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Children’s Needs

The most basic requirement for kids is a nice sandy beach to play on – who can build (and then jump on) the biggest sandcastle is an essential summer holiday rite of passage. You need somewhere warm enough to hang out in swimwear without getting cold, and protected from the wind to avoid stinging sand-grains getting blown into little eyes. A beach with some calm or protected water is also essential – dumping shore beak isn’t an ideal place to learn to swim! Good quality medical facilities nearby are an absolute must, and similarly, the fewer vaccinations needed the better!

Beach baby ©

Bringing the kids need not hamper a proper surf trip ©

Accommodation needs depend a little bit on the age of your kids, but safety is paramount. A fenced or contained resort will limit how far they can wander, and you want to avoid staying to close to any roads. With younger kids you may also want to avoid places with too many sets of stairs, though kids clubs and activity groups – or even better surf lessons! – can be a brilliant fun and a great way to make new friends. You should also consider the policy at meal times – are kids welcome to eat with adults, or do they have special earlier meal times? Does that fit with your preferences regarding quality family time vs romantic time?

Travelling is likely to be the most stressful part of any family trip, but with a bit of thought you can mitigate that too. Logically, the shorter the flight the better, and ideally you want to fly direct rather than mess around with lots of connections (you can use LUEX’s handy flight check tool to plan your route). Don’t forget to factor in the transfer from the airport too – normally a taxi or private minibus will be a lot more relaxed than public transport.

Top Family Surf Destinations

There are great family surf destinations all over the world, but bearing in mind the above advice about travel times, the top choice for you depends on where exactly you live! Our top picks include:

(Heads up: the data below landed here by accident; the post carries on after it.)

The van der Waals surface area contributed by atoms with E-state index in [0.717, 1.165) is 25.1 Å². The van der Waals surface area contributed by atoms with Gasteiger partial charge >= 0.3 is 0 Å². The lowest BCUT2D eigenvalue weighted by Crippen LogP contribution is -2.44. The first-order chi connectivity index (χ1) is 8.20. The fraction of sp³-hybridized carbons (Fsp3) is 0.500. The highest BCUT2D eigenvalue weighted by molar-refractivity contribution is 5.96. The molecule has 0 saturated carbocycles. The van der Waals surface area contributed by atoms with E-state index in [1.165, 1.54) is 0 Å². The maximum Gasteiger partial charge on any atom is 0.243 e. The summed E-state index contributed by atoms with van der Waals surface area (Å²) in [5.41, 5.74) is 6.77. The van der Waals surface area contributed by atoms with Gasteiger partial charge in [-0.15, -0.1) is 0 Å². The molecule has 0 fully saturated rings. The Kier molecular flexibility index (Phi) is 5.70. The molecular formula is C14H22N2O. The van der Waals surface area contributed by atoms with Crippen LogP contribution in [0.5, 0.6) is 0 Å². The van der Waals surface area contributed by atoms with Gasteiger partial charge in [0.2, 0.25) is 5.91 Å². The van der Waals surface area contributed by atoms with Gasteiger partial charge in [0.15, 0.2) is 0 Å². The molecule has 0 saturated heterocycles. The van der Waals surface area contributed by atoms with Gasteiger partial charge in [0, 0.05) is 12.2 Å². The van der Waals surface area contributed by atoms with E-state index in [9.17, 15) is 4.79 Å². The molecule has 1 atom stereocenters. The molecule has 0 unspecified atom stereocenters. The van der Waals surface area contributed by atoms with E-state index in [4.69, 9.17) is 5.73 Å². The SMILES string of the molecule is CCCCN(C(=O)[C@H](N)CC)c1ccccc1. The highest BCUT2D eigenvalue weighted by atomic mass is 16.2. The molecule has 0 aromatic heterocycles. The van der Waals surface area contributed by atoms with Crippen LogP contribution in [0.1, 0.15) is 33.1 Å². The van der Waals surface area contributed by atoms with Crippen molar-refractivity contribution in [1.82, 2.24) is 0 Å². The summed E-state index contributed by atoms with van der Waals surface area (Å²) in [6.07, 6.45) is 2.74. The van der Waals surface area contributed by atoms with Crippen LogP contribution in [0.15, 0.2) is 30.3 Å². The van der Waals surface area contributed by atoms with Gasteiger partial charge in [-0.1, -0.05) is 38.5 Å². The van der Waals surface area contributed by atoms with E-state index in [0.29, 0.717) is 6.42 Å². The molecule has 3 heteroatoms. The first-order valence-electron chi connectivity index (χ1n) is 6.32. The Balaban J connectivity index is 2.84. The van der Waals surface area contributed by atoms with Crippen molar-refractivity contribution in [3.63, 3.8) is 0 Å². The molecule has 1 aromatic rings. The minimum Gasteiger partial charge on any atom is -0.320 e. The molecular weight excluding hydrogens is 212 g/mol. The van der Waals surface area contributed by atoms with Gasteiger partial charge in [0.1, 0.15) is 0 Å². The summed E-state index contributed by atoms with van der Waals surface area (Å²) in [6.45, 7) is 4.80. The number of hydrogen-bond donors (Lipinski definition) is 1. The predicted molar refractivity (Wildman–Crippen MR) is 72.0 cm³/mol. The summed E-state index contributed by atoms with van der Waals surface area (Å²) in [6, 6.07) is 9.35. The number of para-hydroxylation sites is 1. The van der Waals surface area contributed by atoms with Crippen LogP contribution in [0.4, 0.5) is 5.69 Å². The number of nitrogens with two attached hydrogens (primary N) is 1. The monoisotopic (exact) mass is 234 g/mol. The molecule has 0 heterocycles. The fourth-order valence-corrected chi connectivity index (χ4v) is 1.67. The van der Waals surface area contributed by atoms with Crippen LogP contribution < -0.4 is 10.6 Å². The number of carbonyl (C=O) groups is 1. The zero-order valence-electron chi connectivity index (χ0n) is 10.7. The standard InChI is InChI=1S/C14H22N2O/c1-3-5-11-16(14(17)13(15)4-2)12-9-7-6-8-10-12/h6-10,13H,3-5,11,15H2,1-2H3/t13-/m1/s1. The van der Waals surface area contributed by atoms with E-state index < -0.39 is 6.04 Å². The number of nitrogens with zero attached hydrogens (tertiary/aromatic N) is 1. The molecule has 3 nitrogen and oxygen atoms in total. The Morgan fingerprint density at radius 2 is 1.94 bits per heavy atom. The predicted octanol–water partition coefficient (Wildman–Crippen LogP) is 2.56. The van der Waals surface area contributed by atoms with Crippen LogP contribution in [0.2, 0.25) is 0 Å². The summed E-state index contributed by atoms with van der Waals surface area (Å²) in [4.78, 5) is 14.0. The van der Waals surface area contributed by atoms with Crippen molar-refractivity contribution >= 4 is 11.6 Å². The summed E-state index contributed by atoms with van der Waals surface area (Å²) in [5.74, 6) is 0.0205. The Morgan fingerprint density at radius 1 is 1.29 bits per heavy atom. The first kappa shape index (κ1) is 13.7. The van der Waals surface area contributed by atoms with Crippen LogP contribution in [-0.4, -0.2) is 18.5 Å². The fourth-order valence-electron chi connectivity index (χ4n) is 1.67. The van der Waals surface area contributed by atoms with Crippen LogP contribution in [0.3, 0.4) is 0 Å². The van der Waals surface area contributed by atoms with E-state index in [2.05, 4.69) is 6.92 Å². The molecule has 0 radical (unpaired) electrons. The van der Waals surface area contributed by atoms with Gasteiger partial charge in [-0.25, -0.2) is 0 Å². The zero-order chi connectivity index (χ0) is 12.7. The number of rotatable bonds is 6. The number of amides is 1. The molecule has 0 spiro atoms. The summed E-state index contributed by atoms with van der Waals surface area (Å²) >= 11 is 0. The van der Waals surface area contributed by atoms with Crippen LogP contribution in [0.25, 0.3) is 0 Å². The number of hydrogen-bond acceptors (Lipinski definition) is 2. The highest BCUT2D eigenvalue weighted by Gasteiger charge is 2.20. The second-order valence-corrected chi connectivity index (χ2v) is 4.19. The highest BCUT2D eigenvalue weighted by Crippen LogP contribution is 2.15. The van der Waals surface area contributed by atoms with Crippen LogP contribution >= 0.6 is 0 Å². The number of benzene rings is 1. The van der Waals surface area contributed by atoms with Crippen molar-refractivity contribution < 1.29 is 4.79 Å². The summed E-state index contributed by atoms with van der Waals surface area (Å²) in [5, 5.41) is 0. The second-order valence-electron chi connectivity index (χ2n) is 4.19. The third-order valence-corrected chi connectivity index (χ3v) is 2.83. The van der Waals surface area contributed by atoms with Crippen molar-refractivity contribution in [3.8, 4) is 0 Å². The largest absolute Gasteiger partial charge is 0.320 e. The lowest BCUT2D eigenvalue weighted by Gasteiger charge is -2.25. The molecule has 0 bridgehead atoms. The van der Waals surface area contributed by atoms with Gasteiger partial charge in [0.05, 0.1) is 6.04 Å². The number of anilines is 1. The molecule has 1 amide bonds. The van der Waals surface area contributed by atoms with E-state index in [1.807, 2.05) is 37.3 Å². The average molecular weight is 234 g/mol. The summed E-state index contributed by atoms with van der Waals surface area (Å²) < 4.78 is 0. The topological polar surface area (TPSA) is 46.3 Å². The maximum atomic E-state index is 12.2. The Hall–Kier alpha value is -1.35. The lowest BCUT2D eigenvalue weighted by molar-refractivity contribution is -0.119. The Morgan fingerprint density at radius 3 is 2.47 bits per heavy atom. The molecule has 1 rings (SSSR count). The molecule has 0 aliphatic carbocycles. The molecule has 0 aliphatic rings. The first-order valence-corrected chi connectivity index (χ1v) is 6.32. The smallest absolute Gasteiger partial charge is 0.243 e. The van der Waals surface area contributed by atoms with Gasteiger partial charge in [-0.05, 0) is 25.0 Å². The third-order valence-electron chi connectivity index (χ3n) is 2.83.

Maldives: 4 Seasons Resort Kuda Huraa
4 Seasons Kuda Huraa is full of family appeal – from Family Beach Bungalows to pioneering kids activities, lagoon surf lessons and diving courses, interactive conservation opportunities, and thoughtful amenities, there’s something for everyone, all wrapped up in the tropical perfection, consistent swell and warm water of the Maldives. In addition to a range of age-specific activities (from coral reef building to dolphin cruises), there are also specially priced – or even free – meals for kids, and children up to 12 years can stay in their parents’ rooms for free.

Portugal: Martinhal
Guest facilities and leisure options at Martinhal Beach Resort & Hotel are designed with families in mind, but adults can take advantage of the resort’s wealth of amenities too. For the active, Martinhal is a playground of possibilities. If you are looking to unwind in more active ways, try one of the leisure activities from the Pick & Choose programme: a wide range of complimentary and paid activities ranging from dolphin watching and bike tours through the beautiful Natural park, to pilates and yoga lessons. 

Even better, you’re right in the middle of Portugal’s Algarve, a year round surf destination with a huge selection of waves, warm water, and solid Atlantic swell.

The White Pearl Resor in Mozambique: A mixture of African adventure with a big slice of luxury © White Pearl Resort